When did you discover your passion for the ocean?
Even though I started swimming at a young age, I really only discovered my passion for the ocean when I became comfortable as a scuba diver! That amazing feeling of weightlessness and being one with nature is so precious.
I have been lucky to have dived in Australia, Singapore, Malaysia, Indonesia, Thailand, the Philippines, and the Maldives, and have had some truly unforgettable experiences with sharks, dolphins, rays, octopuses, and more!
Read More: Diving in Singapore
I became a PADI Divemaster in 2017, which is probably a little after I began training as a freediver. Freediving has become a passion of mine and has allowed me to become very physically and emotionally aware… it is a journey of self-discovery.
Can you tell us about Coastal Natives and how people can get involved?
I discovered underwater photography as a hobby a few years ago, and was encouraged by friends (none of which who dived at the time), to share my photographs on social media…if my sister is reading this, I’m sure she is laughing as I was not a fan of social media! Receiving unexpected messages from people thanking me, and seeing friends’ eyes light up, inspired me to want to help create moments that have the potential to inspire others to care for the ocean, particularly those who don’t yet have a relationship with it.
My husband and I identified a niche in Singapore and decided to set up Coastal Natives, a community where volunteer ambassadors run events and curate content aimed at developing wonder for the ocean; while offering a platform to learn more about the environment and what we can all do to help – one way of which is through citizen scientists and their work!
We are always on the lookout for like-minded ocean lovers to join us so if anyone would like to get involved with any of our events or explore a collaboration, please don’t hesitate to drop us a note on our website or on any of our platforms – we’d love to hear from you!
How do you think this year’s pandemic has affected the ocean or our behavior with the ocean?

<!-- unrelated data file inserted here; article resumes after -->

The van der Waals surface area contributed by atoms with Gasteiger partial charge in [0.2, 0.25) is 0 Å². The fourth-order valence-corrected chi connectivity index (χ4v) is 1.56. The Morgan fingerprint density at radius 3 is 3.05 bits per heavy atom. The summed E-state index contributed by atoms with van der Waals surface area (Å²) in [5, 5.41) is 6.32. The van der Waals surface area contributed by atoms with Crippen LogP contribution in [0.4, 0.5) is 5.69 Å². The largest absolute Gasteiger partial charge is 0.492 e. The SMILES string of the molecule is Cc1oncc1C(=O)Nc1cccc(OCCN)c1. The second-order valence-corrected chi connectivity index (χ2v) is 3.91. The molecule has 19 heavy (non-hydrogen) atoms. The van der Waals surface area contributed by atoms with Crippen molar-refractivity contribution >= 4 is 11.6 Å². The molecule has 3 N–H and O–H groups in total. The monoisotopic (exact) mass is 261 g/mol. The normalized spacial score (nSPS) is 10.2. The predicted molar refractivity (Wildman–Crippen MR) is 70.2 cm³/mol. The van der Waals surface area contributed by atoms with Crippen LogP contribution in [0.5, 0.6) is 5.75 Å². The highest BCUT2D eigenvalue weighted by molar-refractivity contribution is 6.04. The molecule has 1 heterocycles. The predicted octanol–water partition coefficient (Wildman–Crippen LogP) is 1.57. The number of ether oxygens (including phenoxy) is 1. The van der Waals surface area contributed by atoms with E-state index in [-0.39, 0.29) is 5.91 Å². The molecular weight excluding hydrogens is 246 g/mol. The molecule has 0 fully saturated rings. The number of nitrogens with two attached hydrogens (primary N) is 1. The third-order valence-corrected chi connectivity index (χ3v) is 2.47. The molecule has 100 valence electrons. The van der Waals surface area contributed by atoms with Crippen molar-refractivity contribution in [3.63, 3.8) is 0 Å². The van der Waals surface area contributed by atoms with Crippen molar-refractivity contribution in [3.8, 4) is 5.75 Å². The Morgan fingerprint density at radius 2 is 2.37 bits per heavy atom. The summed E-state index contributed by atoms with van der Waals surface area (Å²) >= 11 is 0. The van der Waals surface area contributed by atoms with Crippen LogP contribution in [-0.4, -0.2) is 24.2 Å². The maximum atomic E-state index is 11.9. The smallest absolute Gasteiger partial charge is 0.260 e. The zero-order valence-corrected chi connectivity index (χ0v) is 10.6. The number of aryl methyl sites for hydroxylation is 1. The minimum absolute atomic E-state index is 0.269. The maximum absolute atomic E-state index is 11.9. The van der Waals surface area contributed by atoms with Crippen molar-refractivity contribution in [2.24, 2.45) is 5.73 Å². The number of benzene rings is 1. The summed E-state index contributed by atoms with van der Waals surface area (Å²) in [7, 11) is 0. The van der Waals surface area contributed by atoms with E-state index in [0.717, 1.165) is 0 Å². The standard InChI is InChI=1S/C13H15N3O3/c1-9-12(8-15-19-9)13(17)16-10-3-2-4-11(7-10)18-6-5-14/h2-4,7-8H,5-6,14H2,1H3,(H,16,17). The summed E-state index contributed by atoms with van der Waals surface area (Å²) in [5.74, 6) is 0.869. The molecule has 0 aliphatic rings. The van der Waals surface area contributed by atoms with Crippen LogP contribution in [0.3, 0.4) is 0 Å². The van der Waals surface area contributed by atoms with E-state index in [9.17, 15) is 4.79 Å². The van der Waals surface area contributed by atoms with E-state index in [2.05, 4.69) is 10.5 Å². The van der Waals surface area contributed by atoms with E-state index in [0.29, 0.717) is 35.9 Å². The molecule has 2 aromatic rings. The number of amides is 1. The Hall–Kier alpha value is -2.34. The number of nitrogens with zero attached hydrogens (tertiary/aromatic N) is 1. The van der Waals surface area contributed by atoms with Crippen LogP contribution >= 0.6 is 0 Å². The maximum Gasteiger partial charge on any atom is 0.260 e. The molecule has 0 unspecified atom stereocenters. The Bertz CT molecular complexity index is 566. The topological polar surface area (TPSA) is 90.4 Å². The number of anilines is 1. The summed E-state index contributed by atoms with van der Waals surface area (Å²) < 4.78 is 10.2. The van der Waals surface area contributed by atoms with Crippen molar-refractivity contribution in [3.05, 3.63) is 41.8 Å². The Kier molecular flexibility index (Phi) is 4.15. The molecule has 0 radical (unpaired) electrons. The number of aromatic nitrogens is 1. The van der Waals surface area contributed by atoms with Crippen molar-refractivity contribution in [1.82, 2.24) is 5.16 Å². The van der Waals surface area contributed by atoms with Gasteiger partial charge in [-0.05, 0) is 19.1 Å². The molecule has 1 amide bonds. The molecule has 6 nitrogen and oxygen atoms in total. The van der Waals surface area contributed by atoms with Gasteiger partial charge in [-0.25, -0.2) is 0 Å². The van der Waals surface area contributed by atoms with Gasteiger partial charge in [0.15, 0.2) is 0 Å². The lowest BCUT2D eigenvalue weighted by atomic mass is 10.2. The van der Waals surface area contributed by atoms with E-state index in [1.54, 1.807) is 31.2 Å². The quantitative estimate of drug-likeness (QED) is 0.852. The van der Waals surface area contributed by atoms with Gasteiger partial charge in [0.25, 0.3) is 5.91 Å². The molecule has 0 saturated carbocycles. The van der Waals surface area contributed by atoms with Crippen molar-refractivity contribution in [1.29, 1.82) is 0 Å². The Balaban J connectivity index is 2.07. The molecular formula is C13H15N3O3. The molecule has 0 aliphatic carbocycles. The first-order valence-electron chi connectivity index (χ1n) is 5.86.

We rely on the ocean for so much. In addition to producing oxygen, regulating our climate and storing carbon, we depend on the ocean for food security, economic activity, and so much more.
Beyond its devastating impact on human life and especially, vulnerable communities; while I would like to think the pandemic has had a net positive impact on the ocean by offering a respite from human activity, there have also been reports of increased illegal fishing in many areas, likely due to the reduction of patrols caused by pandemic responses.
Further Reading: Interview with a Marine Biologist
Our widespread use of single-use personal protective equipment is also translating into a new surge of items like disposable masks and latex gloves being found in the ocean, an issue that citizen scientists can help monitor, document and rectify.
What is your hope for our ocean’s future?
As we all learn and become more environmentally aware, I hope that we can realign our relationship with the ocean and nature, and not just continuously take from it, but also recognize that everything is connected and we need nature to survive.
For that, we need people from all walks of life to speak up and act for the ocean – whether you are a student, business professional, policymaker, or a dive operator, or even just learning to scuba dive or are afraid of the water. The more people advocating for change, the closer we will be to returning to a clean and healthy ocean, and a more sustainable planet.
Join Kathlyn on her mission to create positive change for our ocean and marine life on her Instagram, and check out Coastal Natives for their latest events.